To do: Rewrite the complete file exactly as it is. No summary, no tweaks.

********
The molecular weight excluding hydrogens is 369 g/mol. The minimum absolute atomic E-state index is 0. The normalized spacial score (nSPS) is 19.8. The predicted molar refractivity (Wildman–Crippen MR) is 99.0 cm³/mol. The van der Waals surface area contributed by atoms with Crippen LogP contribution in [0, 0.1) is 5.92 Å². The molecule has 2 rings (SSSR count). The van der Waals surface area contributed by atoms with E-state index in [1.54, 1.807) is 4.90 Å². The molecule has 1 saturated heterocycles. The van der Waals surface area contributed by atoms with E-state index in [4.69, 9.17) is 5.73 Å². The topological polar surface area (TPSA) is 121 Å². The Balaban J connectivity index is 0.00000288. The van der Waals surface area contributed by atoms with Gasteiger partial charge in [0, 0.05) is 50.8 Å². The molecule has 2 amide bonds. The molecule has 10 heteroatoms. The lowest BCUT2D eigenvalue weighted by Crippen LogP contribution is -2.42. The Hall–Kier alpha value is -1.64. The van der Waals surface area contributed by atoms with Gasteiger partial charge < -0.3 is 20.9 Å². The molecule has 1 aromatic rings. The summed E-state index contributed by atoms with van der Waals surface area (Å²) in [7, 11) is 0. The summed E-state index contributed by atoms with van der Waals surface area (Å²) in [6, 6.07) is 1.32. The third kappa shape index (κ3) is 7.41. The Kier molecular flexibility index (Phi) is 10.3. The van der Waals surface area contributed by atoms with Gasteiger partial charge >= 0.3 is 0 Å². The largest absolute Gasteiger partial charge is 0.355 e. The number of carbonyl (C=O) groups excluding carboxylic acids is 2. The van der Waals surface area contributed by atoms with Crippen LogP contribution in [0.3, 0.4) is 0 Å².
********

The molecular weight excluding hydrogens is 369 g/mol. The minimum absolute atomic E-state index is 0. The normalized spacial score (nSPS) is 19.8. The predicted molar refractivity (Wildman–Crippen MR) is 99.0 cm³/mol. The van der Waals surface area contributed by atoms with Crippen LogP contribution in [0, 0.1) is 5.92 Å². The molecule has 2 rings (SSSR count). The van der Waals surface area contributed by atoms with E-state index in [1.54, 1.807) is 4.90 Å². The molecule has 1 saturated heterocycles. The van der Waals surface area contributed by atoms with E-state index in [4.69, 9.17) is 5.73 Å². The topological polar surface area (TPSA) is 121 Å². The Balaban J connectivity index is 0.00000288. The van der Waals surface area contributed by atoms with Gasteiger partial charge in [0, 0.05) is 50.8 Å². The molecule has 2 amide bonds. The molecule has 10 heteroatoms. The lowest BCUT2D eigenvalue weighted by Crippen LogP contribution is -2.42. The Hall–Kier alpha value is -1.64. The van der Waals surface area contributed by atoms with Gasteiger partial charge < -0.3 is 20.9 Å². The molecule has 1 aromatic rings. The summed E-state index contributed by atoms with van der Waals surface area (Å²) in [7, 11) is 0. The summed E-state index contributed by atoms with van der Waals surface area (Å²) in [6, 6.07) is 1.32. The third kappa shape index (κ3) is 7.41. The Kier molecular flexibility index (Phi) is 10.3. The van der Waals surface area contributed by atoms with Gasteiger partial charge >= 0.3 is 0 Å². The largest absolute Gasteiger partial charge is 0.355 e. The number of carbonyl (C=O) groups excluding carboxylic acids is 2. The van der Waals surface area contributed by atoms with Crippen LogP contribution in [0.3, 0.4) is 0 Å².